From Mole Creek we drove to Sheffield then onto Lake Barrington. We had every intention of staying the night at Lake Barrington but unfortunately we were too large to fit into any of the remaining sites. After a quick look at Wiki Camps (our Australia Travel Bible) we made our way to a free camp called O’Neills Creek Reserve at Gowrie Park and at the base of Mt Round. Another attraction of O’Neills Creek was that it was only about 50km from Cradle Mountain and because we had a spare day on Wednesday, we had decided to return to the mountain and undertake another trail. O’Neills Creek was another winning spot within a forest reserve, beside the creek, on flat ground and very quiet. By nightfall we had been  joined by ten other vans and tents for the night.

Dearne standing confidently high on Glacier Rock at Cradle Mountain

Dearne standing confidently high on Glacier Rock at Cradle Mountain

On Wednesday morning we departed the Creek at around 8.30am and was on the mountain by 9am. On our last visit to the mountain there was clear skies and a warm day. On this visit it was cold, cloudy and a wind off the mountain. Once we had dressed for the weather, we caught the Park bus to Dove Lake and commenced our exploring. We managed to get to parts of the National Park we missed on our first visit. We could not attempt the climb to the top of the mountain as the cloud base was down and we saw not point in taking a risk at this late stage of our journey. After coming out of the Park we made our way back through Sheffield and onto Railton where we spent the night. Another lovely little free spot behind the Railton Hotel. Tasmania sure loves the traveller over here.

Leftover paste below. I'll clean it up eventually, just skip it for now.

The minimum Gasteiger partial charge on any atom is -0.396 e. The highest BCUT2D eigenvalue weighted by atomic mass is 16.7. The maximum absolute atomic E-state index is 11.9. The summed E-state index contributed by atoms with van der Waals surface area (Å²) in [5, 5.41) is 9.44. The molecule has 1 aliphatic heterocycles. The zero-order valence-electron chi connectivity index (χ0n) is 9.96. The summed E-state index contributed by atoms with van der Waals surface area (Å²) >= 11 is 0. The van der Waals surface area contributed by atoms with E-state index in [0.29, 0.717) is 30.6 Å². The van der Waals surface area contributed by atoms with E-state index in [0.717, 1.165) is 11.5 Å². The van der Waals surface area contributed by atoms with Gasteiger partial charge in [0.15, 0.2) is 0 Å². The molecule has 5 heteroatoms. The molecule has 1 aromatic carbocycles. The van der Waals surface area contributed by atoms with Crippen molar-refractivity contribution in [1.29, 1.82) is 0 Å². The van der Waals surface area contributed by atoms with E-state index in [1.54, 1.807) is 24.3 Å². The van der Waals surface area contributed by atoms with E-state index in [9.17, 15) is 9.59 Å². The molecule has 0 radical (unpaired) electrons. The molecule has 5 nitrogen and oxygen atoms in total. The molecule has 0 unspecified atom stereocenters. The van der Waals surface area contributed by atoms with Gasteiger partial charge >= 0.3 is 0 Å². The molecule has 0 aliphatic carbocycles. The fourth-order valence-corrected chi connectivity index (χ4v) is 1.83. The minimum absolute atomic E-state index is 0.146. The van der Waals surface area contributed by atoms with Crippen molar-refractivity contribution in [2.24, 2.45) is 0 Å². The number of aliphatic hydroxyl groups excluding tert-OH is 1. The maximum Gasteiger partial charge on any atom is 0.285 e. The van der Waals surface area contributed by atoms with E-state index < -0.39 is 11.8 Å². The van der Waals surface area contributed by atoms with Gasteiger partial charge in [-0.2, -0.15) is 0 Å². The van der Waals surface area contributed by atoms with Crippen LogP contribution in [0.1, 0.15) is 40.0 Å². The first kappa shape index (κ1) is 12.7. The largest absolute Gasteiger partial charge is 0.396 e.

Today (Thursday) is our last day on the road in Tasmania. We departed Railton this morning and made our way 20km to the town of Latrobe. Latrobe is on the Mersey River and is approximately 8 km south-east of Devonport. When we first started our journey in Tasmania we were told we must visit here as there was a ‘quirky’ shop that stocks just about anything in the entertainment area. The shop was built in 1870 and consists of twentysix rooms with each room having different categories of entertainment product for sale. The products a sourced from throughout the world. When you visit Tasmania you must come to Latrobe and go to ‘Reliquaire’. We spent about two hours there but could have spent longer had we had the time.  You can visit them online at www.reliquaire.com.

Our plan is to stay in Latrobe overnight tonight then drive in to Devonport tomorrow. We will stay with Paddy Haddock and his wife Yvonne until Sunday then catch the ferry back to Melbourne on Sunday night.